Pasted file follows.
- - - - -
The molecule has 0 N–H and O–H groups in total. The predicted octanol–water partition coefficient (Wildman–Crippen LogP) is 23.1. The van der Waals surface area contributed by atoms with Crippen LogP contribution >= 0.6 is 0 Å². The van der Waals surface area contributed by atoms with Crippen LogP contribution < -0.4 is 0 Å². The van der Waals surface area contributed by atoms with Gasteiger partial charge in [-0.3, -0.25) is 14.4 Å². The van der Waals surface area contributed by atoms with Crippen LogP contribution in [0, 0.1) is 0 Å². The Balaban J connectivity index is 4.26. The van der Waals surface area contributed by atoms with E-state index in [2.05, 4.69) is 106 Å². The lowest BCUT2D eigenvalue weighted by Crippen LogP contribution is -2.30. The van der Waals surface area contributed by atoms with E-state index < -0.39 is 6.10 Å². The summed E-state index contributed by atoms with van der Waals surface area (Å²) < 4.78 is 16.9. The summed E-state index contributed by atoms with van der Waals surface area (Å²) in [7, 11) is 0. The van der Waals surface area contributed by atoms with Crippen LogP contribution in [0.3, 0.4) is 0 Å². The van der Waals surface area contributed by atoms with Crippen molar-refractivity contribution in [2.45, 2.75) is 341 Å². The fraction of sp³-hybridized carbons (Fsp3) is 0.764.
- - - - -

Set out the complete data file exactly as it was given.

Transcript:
The molecule has 0 N–H and O–H groups in total. The predicted octanol–water partition coefficient (Wildman–Crippen LogP) is 23.1. The van der Waals surface area contributed by atoms with Crippen LogP contribution >= 0.6 is 0 Å². The van der Waals surface area contributed by atoms with Crippen LogP contribution < -0.4 is 0 Å². The van der Waals surface area contributed by atoms with Gasteiger partial charge in [-0.3, -0.25) is 14.4 Å². The van der Waals surface area contributed by atoms with Crippen LogP contribution in [0, 0.1) is 0 Å². The Balaban J connectivity index is 4.26. The van der Waals surface area contributed by atoms with E-state index in [2.05, 4.69) is 106 Å². The lowest BCUT2D eigenvalue weighted by Crippen LogP contribution is -2.30. The van der Waals surface area contributed by atoms with E-state index < -0.39 is 6.10 Å². The summed E-state index contributed by atoms with van der Waals surface area (Å²) < 4.78 is 16.9. The summed E-state index contributed by atoms with van der Waals surface area (Å²) in [7, 11) is 0. The van der Waals surface area contributed by atoms with Crippen LogP contribution in [0.3, 0.4) is 0 Å². The van der Waals surface area contributed by atoms with Crippen molar-refractivity contribution in [2.45, 2.75) is 341 Å². The fraction of sp³-hybridized carbons (Fsp3) is 0.764.